This paper quantitatively investigates the extent to which variation in the intertemporal marginal rate of substitution can help account for puzzling features of cyclical fluctuations of international trade volumes. Our insight is that, because international trade is time-intensive, variation in the rate at which agents are willing to substitute across time affects how trade volumes respond to changes in output and prices. We use a standard small open economy model with time-intensive international trade, calibrated to match key features of U.S. data and disciplining the variation in the intertemporal marginal rate of substitution using asset price data. We find that variation in the intertemporal marginal rate of substitution helps rationalize puzzling features of import fluctuations and that this mechanism is quantitatively important during both normal and crisis times.
This paper presents a theoretical model (adapted from the structural gravity model by Anderson and van Wincoop, 2003) to capture the effects of terrorism on air passenger traffic between nations affected by terrorism. We then use equations derived from this model, in conjunction with alternative functional forms for trade costs, to estimate the effects of terrorism on bilateral air passenger flows from 57 source countries to 25 destination countries for the period of 2000 to 2014. We find that an additional terrorist incident results in approximately a 1.2% decrease in the bilateral air passenger transport per unit distance while doubling of the accumulated terrorist incidents during the past 5 years reduces it by 18%. Terrorism adversely impacts the bilateral air passenger transport per unit distance both by reducing national output and especially by increasing psychological distress, which could be an important contributing factor in perceived travel costs. Last but not the least, we show that the responsiveness of international air travel to terrorism critically depends on the nature of the terrorist attacks. Specifically, international air passenger transport is found to be extremely sensitive to fatal terrorist attacks and terrorist attacks of targets such as airports, transportation or tourists.
China is both a major trading partner of the United States and the largest official holder of U.S. assets in the world. The value of Chinese foreign exchange reserves peaked at just over $4 trillion in June 2014, but has since declined to $3.19 trillion as of August 2016. This very large decline is in foreign exchange reserves is unprecedented and some analysts have speculated that continued sales of these (mostly U.S.) assets might significantly impact the U.S. and global economies. This article explains the reasons for this large decline in official assets, what China’s policy choices are, and how these choices could affect the U.S. economy.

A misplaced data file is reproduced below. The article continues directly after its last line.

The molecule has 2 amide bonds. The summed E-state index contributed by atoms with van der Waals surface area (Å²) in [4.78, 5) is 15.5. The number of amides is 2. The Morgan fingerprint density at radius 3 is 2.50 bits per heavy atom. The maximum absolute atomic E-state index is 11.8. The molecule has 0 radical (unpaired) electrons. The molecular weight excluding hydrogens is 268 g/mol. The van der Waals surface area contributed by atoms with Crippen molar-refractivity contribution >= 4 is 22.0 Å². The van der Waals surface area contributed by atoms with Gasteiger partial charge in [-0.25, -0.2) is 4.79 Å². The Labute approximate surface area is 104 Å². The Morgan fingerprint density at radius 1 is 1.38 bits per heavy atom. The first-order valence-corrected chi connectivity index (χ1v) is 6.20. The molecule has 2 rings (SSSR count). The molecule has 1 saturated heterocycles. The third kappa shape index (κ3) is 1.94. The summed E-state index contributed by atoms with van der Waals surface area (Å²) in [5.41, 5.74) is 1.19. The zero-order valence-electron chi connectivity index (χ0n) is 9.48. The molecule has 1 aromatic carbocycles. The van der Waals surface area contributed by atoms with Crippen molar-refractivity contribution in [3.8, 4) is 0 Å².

Developing countries frequently offer tax incentives and even subsidize the entry and operation of foreign firms. I examine the optimality of such policies in an economy where growth is driven by entrepreneurial know-how, a skill that is continuously updated on the basis of the productive ideas implemented in the country. Openness allows foreign ideas to disseminate inside a country and can foster the country's domestic accumulation of know- how. With externalities, however, laissez-faire openness is suboptimal and can be growth-and even welfare-reducing. I examine the gains from openness under an optimal taxation program the self-funding taxes on domestic and foreign firms that maximize the welfare of the recipient country, subject to the equilibrium behavior of national and foreign firms. Under optimal taxation, openness is always welfare enhancing and leads lagging countries to catch up with the world frontier. Yet, a country may want to subsidize the entry of foreign firms only if it can also subsidize the domestic accumulation of know-how. I also consider the optimal tax program under a number of restrictions that developing countries typically face. For instance, a country must not subsidize entry of foreign firms if doing so requires taxing the concurrent cohort of domestic firms. Similarly, an international agreement that requires equal taxation of domestic and foreign firms can be welfare reducing for a country close to the knowledge frontier.